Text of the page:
Power self-limits have also played a role in human evolution. Some Native American societies threw annual feasts in which they gave away all surplus food and other possessions, thereby keeping inequality from gaining a foothold. In the modern world, many nations have instituted democracy as a way to thwart the emergence of tyrants. A few societies have even refused to adopt certain technologies (as the Amish have with television and cars) or energy sources (as the Chinese largely did with coal in the 12th century) because they thought these would be too disruptive to their existing values.
Since we’re facing so many existential challenges related to the over-use of power, why aren’t we successfully limiting ourselves now? We try, using climate treaties, environmental regulations, wealth redistribution programs, and weapons-restricting negotiations. But there are a host of reasons our power-limiting efforts are failing to avert crisis upon crisis. The foremost reason is the fact that we have recently increased our collective power dramatically and quickly, via fossil fuels—which represent millions of years’ worth of ancient sunlight gathered, transformed, and stored by natural processes. The amazing advantages these fuels have given us tend to delude us into thinking that we can exceed every limit, and can overpower nature and one another without serious negative consequences.
During the last 200 years, per capita energy usage grew eight-fold, while human population expanded at about the same rate. As a result of energy growth, all the things we do with energy became more doable. Transportation, manufacturing, agriculture, and mining exploded in scale. Energy became so abundant that it seemed we could solve any human problem, now or in the future, just by throwing more energy at it. We even reconfigured our economic system so that it assumes and requires perpetual growth.
But growth in fossil-fuel energy can’t continue much longer: depletion and climate change will see to that. And even if we make a wholehearted effort to switch to low-carbon energy sources, we face limits to nature’s supplies of materials with which to make solar panels, wind turbines, nuclear reactors, and batteries.
The ways we’re currently trying to share and manage power are insufficient also because we have failed to understand power itself. Rather than accepting that power limits exist, then surveying them and adapting ourselves to them, we try to finesse or deny them. We respond to climate change by hoping for a renewable energy transition—without questioning the amounts of energy we use or what we do with it. We deal with economic inequality by establishing minimal safeguards for the poor—without examining the structural means by which some people enrich themselves to absurd degrees.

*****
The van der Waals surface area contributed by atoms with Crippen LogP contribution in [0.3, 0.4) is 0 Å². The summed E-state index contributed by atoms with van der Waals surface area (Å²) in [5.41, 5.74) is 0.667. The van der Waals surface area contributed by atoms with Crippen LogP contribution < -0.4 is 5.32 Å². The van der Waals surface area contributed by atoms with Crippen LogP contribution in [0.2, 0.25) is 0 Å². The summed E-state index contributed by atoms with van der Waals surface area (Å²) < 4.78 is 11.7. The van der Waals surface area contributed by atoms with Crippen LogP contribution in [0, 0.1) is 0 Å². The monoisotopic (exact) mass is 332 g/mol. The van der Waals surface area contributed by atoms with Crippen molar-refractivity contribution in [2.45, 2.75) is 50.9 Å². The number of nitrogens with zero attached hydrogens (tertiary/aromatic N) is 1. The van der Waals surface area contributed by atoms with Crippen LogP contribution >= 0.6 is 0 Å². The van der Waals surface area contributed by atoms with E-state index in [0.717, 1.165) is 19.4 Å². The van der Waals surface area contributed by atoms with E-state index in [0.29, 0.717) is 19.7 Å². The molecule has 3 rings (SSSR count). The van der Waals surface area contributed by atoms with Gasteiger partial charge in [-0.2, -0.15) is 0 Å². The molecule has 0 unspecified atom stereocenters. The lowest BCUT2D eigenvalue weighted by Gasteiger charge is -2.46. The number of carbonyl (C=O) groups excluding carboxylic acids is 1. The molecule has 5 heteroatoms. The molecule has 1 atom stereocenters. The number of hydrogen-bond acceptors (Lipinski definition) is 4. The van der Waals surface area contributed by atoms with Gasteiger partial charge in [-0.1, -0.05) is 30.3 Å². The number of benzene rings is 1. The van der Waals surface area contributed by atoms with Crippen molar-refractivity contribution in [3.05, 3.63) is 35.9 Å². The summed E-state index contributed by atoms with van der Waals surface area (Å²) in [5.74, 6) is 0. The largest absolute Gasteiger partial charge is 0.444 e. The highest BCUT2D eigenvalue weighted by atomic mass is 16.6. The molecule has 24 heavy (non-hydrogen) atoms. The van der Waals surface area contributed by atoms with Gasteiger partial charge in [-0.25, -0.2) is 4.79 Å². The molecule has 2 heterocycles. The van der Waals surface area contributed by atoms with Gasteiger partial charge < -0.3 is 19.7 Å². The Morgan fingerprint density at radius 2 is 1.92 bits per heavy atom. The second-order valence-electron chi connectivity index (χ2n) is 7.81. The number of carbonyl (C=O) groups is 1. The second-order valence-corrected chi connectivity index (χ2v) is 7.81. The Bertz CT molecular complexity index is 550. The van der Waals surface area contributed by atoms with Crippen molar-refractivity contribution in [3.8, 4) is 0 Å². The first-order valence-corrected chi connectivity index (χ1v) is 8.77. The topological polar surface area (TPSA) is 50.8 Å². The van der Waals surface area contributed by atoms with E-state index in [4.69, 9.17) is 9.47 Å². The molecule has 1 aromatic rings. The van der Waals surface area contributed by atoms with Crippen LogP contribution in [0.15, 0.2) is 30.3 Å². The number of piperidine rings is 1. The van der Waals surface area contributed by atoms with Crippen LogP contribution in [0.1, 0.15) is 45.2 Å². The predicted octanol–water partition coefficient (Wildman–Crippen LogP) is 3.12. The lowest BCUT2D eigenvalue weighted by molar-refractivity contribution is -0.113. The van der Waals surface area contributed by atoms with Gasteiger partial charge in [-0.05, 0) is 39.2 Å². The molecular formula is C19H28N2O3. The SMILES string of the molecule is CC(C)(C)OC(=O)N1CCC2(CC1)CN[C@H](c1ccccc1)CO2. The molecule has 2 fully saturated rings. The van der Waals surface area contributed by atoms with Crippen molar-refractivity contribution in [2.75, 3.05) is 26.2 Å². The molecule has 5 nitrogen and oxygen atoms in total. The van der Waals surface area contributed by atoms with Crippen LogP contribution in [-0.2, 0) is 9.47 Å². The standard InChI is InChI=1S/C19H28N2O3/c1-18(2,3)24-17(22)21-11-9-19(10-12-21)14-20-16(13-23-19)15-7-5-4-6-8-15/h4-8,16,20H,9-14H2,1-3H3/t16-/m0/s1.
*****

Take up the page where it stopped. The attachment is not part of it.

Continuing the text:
It’s high time we discussed power more honestly, compassionately, and intelligently. But first we have to understand what we’re talking about.
Fountain Pen as Bellwether
As a writer on environmental topics, I try to limit my purchase of consumer products whenever possible. I do, however, permit myself a couple of extravagances. One is books: my job requires me to be conversant with the latest thinking in my field, so I’ve accumulated hundreds of volumes on climate change, ecological economics, anthropology, and environmental history. My other vice consists of a modest collection of antique Parker and Sheaffer fountain pens made between the years 1924 and 1960. These pens give me daily pleasure as I fill, use, and reuse one after another to write notes, outlines, and lists or to practice a little italic calligraphy. I justify this self-indulgence with the excuse that it doesn’t entail much new resource extraction or energy expenditure. Further, learning about fountain pens has provided some useful insights into American economic and social trends during the last century.